Ulster Bank has reported a big fall in operating profits in the first quarter of the year due to higher restructuring charges and reduced income on free funds.

The bank, which is owned by Royal Bank of Scotland, said its operating profit for the three months to March fell to €32m from €78m the same time last year.

But the bank said it added a further €0.2 billion of gross new lending in the three month period, up 25% compared with the first quarter of 2016.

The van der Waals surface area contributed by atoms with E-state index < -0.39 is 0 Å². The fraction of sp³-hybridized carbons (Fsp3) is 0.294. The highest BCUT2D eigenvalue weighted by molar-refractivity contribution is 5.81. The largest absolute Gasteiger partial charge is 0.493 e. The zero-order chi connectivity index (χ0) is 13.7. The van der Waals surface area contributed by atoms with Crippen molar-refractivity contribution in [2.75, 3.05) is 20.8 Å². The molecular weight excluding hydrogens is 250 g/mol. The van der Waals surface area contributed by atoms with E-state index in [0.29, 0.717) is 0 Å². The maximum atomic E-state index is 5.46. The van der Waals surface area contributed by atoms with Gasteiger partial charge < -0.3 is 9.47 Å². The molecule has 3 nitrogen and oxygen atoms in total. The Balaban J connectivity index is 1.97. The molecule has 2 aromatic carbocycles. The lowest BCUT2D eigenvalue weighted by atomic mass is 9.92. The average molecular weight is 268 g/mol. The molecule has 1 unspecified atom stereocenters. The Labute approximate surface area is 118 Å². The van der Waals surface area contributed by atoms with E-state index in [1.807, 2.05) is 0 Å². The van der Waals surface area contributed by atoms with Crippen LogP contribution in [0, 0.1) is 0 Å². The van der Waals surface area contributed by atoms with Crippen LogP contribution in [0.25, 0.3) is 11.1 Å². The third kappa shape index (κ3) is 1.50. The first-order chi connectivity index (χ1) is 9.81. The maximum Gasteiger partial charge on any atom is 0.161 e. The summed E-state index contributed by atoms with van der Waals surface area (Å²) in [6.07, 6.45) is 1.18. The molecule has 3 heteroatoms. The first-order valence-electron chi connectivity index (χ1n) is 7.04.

Restructuring costs at the bank rose by €31m to €39m due to its recent decision to close 22 branches across the country. 

The bank said that customer deposits in the first quarter rose by 21.1% to €2.1 billion, mainly due to an increase in commercial customer funding.

Ulster Bank said that risk elements in lending fell by €1.7 billion (29.8%) to €4 billion and was boosted by the sale of a portfolio of loans last year. 

As at the end of March, Ulster Bank said that risk elements in lending represented 17% of gross customer loans.